Why You Need To Know Your Domain Name Registrar and Web Hosting Information
Recently, our lead designer posted a blog about why you should hire a professional designer to build your business website. It’s a question I’ve answered on a pretty regular basis since 2000 when my dad asked my then boyfriend, “Why would a business pay thousands of dollars to you guys, when they could just hire a high school kid to build a website?” After all these years, we still get asked some variation of that question.
It got me thinking. What other web industry terms or ideas seem to baffle a lot of our business clients? Domain Name Registrar and Website Hosting! What’s the difference and why do you need to have access to both? There are zillions of resources out there for this information. But, I will explain it like I would have explained it to my dad.
Your domain name is like the label on a file. Your website is the file itself and everything that makes your website work – content, graphics, photos, code – are all the papers inside that file. The server that holds your website is like the file cabinet. The website hosting company is like the room holding that file cabinet.
Domain Name Registrar
The registrar is the company in charge of reserving domain names like terrostar.com or nytimes.com. When you reserve a domain name, you get to make a label with your new name and stick it to that file in your file cabinet. You become the registrant. But, that registration expires.
Often, people register a domain name for one to three years, but you can register them for up to 10. So, when you register your domain name, be sure to keep your account credentials somewhere handy. Know WHO (the company/registrar) you reserved your domain name with and WHEN it expires.
Why is this important?
As the expiration date approaches, you’ll start getting letters from other registrars notifying you that your domain is about to expire and it’s time to renew. (This information is available to the public, by the way.) They’re kind of sneaky too. If you read them carefully, you’ll find that what they’re really saying is, “Hey your domain is expiring! Why don’t you register it with US now?” If you’re not paying attention, you’ll end up transferring your domain registration to another company. This becomes problematic when you receive similar letters from your actual registrar and from other registrars.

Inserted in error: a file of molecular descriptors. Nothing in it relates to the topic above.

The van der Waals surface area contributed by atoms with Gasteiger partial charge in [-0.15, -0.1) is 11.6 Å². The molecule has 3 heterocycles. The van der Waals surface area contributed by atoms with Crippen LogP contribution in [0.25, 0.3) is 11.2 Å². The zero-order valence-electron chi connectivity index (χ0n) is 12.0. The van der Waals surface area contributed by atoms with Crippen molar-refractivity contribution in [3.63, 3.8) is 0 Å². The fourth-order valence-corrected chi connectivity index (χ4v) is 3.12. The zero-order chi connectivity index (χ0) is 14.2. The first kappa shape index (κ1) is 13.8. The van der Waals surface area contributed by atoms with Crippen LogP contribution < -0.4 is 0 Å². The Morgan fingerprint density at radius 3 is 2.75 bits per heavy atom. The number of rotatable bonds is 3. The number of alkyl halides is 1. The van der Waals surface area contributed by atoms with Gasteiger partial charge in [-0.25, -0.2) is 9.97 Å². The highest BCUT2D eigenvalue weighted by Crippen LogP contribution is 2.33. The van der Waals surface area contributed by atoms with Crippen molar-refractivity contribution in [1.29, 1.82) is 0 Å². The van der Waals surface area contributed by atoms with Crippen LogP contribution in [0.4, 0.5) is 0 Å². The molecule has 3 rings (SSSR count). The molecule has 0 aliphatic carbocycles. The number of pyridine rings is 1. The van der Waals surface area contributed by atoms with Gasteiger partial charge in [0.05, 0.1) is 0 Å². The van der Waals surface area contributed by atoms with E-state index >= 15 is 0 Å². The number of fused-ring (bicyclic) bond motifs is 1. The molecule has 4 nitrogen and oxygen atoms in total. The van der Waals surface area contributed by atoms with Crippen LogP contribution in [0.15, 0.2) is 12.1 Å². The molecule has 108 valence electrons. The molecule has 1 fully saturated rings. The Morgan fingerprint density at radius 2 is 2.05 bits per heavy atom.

Now, let’s take it a step further… What happens if you let your domain expire?
Your website goes down and your domain becomes available to register by someone else. Often there’s a grace period where you can reregister your domain. Don’t risk it. How much money would you lose if your website suddenly went down?
When you choose a website host, you’re essentially renting space for your website. As I mentioned in my analogy earlier, you’re paying for your space in that filing cabinet which is placed in a room. Sometimes the cabinet holds 100 files, sometimes it holds thousands making it crammed and hard to sort through. Some hosting companies will allow thousands of websites to be hosted on the same server. These budget hosts are perfect for smaller sites – ones that don’t rely on a lot of complex functions or back-end programming. Other hosting companies will limit the number of websites they allow on their server. These premium hosting companies are a better option for the larger, complex websites.
Why is it important to know your web hosting credentials?
You wouldn’t rent an apartment, move in your belongings and then not know how to get in or who manages the building. Need I say more? Hopefully, you’re actively managing your website – adding content, updating photos, creating new pages – because your business is growing and evolving. As your company grows so should your website. Your digital needs may change. So, it’s important to know when and how you might go about either upgrading or switching your hosting company.
Companies like Terrostar or a traditional IT company can help you track down your hosting credentials if you lose them. But, that takes time; it’s something we would charge you for. Plus, if you’re ready to make a hosting move because you’re developing a new website or expanding your site functionality, then your project could be delayed until the hosting credentials are acquired.
I don’t think anyone would argue how important their website is to their business. Even if you don’t understand what to do after you login to your Domain Registrar or how to transfer your website to a new hosting company, just having access to these services gives you control over them. If you’re in charge of your company’s website, find your credentials for both. Test them and be sure they work. If they don’t, track them down and keep them safe. You’ll be glad you did!